How the art of Alex Colville inspired K.D. Miller's latest short story collection
Late Breaking, the latest collection of short stories by K.D. Miller, is based on the art of Alex Colville. The collection centres on characters occupying Sackville, N.B. where Colville lived and taught for many years.
The characters that Miller portrays are getting older and contending with a world that focuses predominantly on youth.
How painting informs writing
"In 2014, I went to the AGO [Art Gallery of Ontario]. I saw the Alex Colville exhibit there and I had a real moment. I always liked Colville, but I hadn't really thought why, and I stood in the middle of the biggest dream looking at those paintings and a phrase came into my mind. The Colville stories, the Colville stories. It was like a mantra and I suddenly knew that I had my next book. I didn't know what it was going to be like, but I knew that I was going to use those paintings as visual writing prompts and just kind of pull stories out of them.
"The first story that I wrote in the collection was Witness and it was inspired by a rather quiet little Colville painting called Woman on Ramp, which shows a white-haired woman, maybe in her late 70s. It was obviously Colville's wife Rhoda, who modeled for most of his paintings. She's in a bathing suit and she's walking barefoot up a wooden ramp away from what looks like a lakefront. I looked at that and I was very touched by it, and then I started to get a little nervous on her behalf. I thought, 'Wait a minute she is very frail, she is exposed, she is vulnerable; what if there's something in the cottage waiting for her?'"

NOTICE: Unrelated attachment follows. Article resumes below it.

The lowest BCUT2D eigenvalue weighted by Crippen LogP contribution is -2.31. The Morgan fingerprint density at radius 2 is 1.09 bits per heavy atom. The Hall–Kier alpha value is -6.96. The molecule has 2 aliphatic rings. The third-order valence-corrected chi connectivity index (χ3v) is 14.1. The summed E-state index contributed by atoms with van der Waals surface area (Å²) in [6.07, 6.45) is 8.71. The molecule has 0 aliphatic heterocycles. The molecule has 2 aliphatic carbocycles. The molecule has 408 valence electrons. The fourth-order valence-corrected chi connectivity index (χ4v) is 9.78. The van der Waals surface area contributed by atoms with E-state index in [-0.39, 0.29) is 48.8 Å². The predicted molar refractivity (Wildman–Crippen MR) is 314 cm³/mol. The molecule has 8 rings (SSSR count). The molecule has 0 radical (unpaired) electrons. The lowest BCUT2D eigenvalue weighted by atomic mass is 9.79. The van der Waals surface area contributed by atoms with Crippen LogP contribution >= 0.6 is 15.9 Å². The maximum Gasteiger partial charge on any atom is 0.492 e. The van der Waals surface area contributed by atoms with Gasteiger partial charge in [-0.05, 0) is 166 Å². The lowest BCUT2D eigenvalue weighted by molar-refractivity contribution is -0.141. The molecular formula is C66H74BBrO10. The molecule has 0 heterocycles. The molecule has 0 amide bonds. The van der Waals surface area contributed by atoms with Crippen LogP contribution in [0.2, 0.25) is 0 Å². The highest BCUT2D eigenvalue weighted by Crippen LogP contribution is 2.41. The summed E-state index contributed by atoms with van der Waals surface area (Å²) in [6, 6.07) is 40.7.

Strength and age
"Something that I wrote in my diary not too long ago was: 'I get the feeling I've been waiting all my life to be this age.' I'm 67 by the way. It's a terrific age and certain things just don't bug you anymore. You do get a sense of perspective.
"I was aware of the negative feelings in our society towards aging, towards the old. They're not entirely negative, but we tend to marginalize seniors. There's a new phrase, 'a third age,' which I much prefer to 'senior citizen' because there's a sense of continuity there."
Not retired from stories
"I didn't have a horrible childhood and my adolescence was no more torture than most people's, I would say. I just find that, maybe because I'm a writer, that [being older is] a more contemplative time. It's a time when you can slow down and take your time reading a book or writing. It's a good place to be now. That said, I'm very lucky. I have relatively good health, good friends and I have a good life."
K.D. Miller's comments have been edited for clarity and length.